Not on your life! Here is another situation, that you probably encounter every day, that is based on Zero Waste ideas.
Driving cars: We all know there is lots of waste associated with that activity but think about how much worse it could be if traffic engineers weren’t planning it all for us. If there were no traffic lights, such as can sometimes be found out in the boonies, we could be creating lots of waste at intersections playing chicken with our bumper cars. But the lights keep us all organized. We’ve had those for so long that we just take it all for granted.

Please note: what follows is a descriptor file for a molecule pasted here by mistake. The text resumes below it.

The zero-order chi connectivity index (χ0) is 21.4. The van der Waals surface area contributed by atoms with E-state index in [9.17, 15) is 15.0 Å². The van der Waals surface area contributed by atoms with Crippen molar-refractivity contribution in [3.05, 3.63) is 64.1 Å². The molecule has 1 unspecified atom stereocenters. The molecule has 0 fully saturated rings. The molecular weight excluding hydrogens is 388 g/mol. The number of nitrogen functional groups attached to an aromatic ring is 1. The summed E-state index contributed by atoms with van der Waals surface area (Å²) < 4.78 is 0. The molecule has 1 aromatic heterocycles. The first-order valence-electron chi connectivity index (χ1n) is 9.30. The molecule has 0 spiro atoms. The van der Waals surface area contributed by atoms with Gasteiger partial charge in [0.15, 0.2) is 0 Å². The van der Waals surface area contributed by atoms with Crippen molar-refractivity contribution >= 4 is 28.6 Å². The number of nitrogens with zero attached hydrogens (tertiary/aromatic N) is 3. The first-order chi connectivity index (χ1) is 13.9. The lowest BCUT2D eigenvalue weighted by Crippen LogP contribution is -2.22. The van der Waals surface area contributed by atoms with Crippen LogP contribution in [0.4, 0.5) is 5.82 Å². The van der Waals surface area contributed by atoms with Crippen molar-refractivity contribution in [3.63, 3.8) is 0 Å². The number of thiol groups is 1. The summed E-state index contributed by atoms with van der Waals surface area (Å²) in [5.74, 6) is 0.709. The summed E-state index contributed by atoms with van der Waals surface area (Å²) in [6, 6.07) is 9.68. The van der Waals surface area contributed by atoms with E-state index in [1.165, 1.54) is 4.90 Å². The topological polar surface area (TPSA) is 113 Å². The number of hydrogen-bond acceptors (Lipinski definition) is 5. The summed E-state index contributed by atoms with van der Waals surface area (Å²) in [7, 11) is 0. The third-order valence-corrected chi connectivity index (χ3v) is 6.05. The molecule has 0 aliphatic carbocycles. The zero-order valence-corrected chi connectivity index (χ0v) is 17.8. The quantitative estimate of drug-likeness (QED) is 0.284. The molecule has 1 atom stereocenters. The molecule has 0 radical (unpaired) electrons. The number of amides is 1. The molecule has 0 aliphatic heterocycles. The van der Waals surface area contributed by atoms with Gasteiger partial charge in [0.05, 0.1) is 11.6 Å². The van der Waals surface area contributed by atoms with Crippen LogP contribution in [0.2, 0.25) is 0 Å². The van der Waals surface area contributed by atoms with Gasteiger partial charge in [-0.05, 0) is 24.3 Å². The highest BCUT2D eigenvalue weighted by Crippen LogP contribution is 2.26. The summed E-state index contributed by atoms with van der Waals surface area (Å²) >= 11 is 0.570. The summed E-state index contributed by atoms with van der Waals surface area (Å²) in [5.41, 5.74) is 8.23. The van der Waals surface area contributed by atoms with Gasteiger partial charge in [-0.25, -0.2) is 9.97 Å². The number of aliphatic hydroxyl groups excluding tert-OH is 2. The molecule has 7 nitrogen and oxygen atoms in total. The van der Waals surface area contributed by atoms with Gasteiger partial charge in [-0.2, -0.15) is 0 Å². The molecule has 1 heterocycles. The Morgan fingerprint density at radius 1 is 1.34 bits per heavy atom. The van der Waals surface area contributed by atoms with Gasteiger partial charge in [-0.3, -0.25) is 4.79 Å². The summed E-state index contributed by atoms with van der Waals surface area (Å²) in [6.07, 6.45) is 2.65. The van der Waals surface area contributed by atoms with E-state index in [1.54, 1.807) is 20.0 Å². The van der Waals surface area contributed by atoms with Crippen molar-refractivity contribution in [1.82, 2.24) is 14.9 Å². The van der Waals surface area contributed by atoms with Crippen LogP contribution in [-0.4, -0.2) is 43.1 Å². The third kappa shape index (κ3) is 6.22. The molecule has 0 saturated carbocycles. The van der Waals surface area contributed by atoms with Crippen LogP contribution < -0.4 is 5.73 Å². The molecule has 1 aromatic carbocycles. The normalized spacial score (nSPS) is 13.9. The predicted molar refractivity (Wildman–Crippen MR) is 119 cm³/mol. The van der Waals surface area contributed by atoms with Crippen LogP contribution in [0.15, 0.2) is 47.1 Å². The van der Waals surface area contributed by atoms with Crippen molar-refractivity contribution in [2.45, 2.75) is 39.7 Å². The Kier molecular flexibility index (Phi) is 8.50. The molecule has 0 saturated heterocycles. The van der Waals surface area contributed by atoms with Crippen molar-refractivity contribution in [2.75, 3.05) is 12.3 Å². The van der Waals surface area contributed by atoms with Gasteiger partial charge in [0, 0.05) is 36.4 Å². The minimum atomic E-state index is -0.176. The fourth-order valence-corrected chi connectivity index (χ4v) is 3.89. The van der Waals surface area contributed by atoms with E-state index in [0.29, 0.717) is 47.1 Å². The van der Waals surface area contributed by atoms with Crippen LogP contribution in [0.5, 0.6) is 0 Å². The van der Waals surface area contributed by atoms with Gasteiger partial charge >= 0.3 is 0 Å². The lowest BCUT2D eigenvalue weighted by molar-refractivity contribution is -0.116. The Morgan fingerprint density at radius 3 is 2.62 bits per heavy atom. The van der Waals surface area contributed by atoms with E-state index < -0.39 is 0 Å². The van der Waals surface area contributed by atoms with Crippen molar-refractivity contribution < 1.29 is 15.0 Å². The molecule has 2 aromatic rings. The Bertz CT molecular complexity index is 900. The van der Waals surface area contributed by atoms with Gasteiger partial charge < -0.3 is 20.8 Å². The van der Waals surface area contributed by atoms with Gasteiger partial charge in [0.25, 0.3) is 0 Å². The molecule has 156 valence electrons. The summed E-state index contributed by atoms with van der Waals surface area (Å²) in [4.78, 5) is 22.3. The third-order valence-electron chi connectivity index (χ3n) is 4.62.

What do you suppose is the most important waste that we can eliminate? How about accelerating, then slowing down, then stopping and accelerating again. There’s something we want to avoid. And on many roads, with sequential lights, the lights are timed so that if we maintain a reasonable speed, we can hit every light when it is green. That doesn’t just happen. Traffic engineers plan that situation, using Zero Waste ideas, even if they don’t know the term.
There’s more. Are you aware of those sensors under the roadway at intersections? They sense whether someone is waiting at a red light or waiting to make a turn. There is no sense stopping traffic on the main road (acceleration and braking again) when there is no one even waiting on the side road. The sensors are another Zero Waste idea.